Buddhism is the second-largest religion in Nepal. Hinduism has absorbed Buddhism to a considerable extent in several regions, although the two religions share many deities and temples. The Lord Buddha, founder of Buddhism was born in Nepal. He was born in the Shakya Kingdom of Kapilvastu, which has been part of the Rupandehi district in Nepal’s Lumbini zone. No one knows precisely when Prince Siddhartha was born, although it was most likely about 623 B.C. Approximately 11% of Nepali practice Buddhism, mostly from Tibeto-Burman ethnic groups such as Sherpas, Tamangs, and Bhotias who live in the mountainous highlands near Tibet’s border.
Despite the fact that the majority of Nepali’s are Hindus, Buddhist influences can be found in almost every element of Nepali society. The most frequently practiced Buddhism is Tibetan Buddhism, and Newar Buddhists follow a Newar form of Vajrayana Buddhism and Theravada Buddhism. However, Buddhism was not extensively practiced in Nepal for a long time. The government of Nepal even expelled a few Buddhist monks from the nation in the early part of the twentieth century in order to prevent the rise of Theravada Buddhism in the country.
Nepal is home to approximately 1,200 Buddhist temples, some of which date back over 2,000 years. Monasteries may be found in several of the mountain regions that border Tibet to the north and India to the east, in addition to the Kathmandu Valley. Another major aspect in spreading Nepali Buddhism across the world is tourism. Every year, more than 10,000 visitors come to Kathmandu from all over the world to see the stupas of Boudhanath and Swayambhunath. These are some of Kathmandu’s most notable and noteworthy architectural sites.
Famous Buddhist Sites in Nepal
- Bouddhanath Monastery: The largest monastery in Nepal is Boudhanath Monastery, which is located east of Kathmandu. It is one of the world’s most significant pilgrimage locations. The Buddhist faith considers BoudhanathStupa to be one of Nepal’s holiest places. UNESCO has put this stupa, a well-known Buddhist pilgrimage destination, on its list of World Heritage Cultural Sites. Thousands of Tibetans flocked to this famous Buddhist Chaitya after the Chinese invasion in 1959, energizing the Stupa.
- Swoyambunath Monastery: The Swayambhunath Monastery is a renowned Buddhist monastery located on a mountaintop overlooking Kathmandu Valley. It is considered one of the world’s oldest monasteries. In English, the name Swayambhunath means “the self-existent.” The temple is also known as the monkey temple because huge groups of monkeys frequent there. The Buddha eyes that stare out across the valley from Swayambhunath Monastery are an iconic landmark.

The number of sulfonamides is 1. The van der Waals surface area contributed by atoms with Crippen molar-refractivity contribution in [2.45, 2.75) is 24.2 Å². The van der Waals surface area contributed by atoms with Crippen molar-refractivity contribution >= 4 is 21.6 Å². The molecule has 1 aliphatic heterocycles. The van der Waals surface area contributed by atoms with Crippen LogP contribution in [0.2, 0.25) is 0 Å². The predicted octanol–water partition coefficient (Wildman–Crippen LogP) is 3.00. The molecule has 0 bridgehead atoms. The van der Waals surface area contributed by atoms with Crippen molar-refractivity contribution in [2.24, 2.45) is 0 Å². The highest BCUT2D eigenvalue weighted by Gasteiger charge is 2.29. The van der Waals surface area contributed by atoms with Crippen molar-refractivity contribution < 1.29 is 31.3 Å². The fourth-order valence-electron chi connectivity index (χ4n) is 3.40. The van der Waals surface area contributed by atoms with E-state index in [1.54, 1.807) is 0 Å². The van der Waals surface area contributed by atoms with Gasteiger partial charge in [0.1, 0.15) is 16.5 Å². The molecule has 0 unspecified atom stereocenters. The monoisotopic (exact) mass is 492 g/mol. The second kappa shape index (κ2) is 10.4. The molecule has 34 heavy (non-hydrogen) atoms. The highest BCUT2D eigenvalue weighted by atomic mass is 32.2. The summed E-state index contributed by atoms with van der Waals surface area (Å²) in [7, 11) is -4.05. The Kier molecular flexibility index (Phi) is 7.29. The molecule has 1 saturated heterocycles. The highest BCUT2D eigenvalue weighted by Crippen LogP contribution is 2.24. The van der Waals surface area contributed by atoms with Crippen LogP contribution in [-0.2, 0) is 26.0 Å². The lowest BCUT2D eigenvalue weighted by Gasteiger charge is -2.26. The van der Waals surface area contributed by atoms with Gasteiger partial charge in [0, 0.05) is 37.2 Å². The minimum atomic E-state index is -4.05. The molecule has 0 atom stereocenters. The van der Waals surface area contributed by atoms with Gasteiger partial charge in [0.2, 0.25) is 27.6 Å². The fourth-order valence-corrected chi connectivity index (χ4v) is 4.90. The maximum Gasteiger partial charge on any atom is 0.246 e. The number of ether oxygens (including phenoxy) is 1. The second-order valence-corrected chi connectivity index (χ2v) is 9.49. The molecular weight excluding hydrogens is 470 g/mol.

- Kopan Monastery: Kopan is a Buddhist monastery located behind the BouddhanathStupa on a hill. The monastery, which is located at the summit of Kopan Hill, is home to around 300 Tibetan Buddhist monks. It was originally the house of the astrologer to the King of Nepal, and is now dominated by a beautiful Bodhi tree. The Kopan Monastery also provides a panoramic view of Boudha and the magnificent Himalayan mountain range below.
- Namobuddha Monastery: Namo Buddha is around 38 kilometers east of Kathmandu. Namo Buddha is a major Buddhist pilgrimage destination in the valley, especially for Tibetan Buddhists. It was here that the Buddha, in one of his former lifetimes as a prince, gave up his body out of kindness for a hungry tigress and her cubs. It contains a fascinating narrative of the Buddha, which is memorialized by an old stone slab and a Stupa with Lord Buddha’s all-seeing eyes. Thrangu Rinpoche created Namo Buddha Temple as a depiction of the three yanas or pathways.
- Kapilvastu, Lumbini: In the history of Gautama Buddha and Buddhism, Kapilvastu and Lumbini are significant and very important. Lumbini is regarded as one of the world’s four most significant Buddhist pilgrimage sites. Lord Buddha was born at Kapilvastu, and one of the ten great disciples, Rahula, became a disciple of Lord Buddha there.Lumbini’s primary attractions include the Sacred Maya Devi shrine, Ashoka Pillar, sacred pond, and China Temple.
Although the Buddha was born in Nepal and only around 10% of the population is Buddhist, many more people have a strong attachment to the faith and are upset when foreigners claim that the Buddha was an Indian. Nepali Buddhists typically perceive themselves as a marginalized group, split by tradition, caste, location, and language. One of the most convincing reasons for our country to replace or at least add the name “Buddhdesh” to its official identity is to gain from the “soft power” that comes with being associated with Buddha.And if you look at Nepal’s cultural and aesthetic legacy, you’ll see that Buddhism accounts for more than a little fraction. You can experience how the ideals, symbols, and meanings of Buddhism and Hinduism blended peacefully by studying and teaching traditional thangka painting in Nepal.
-By: Saru Niraula for Land Nepal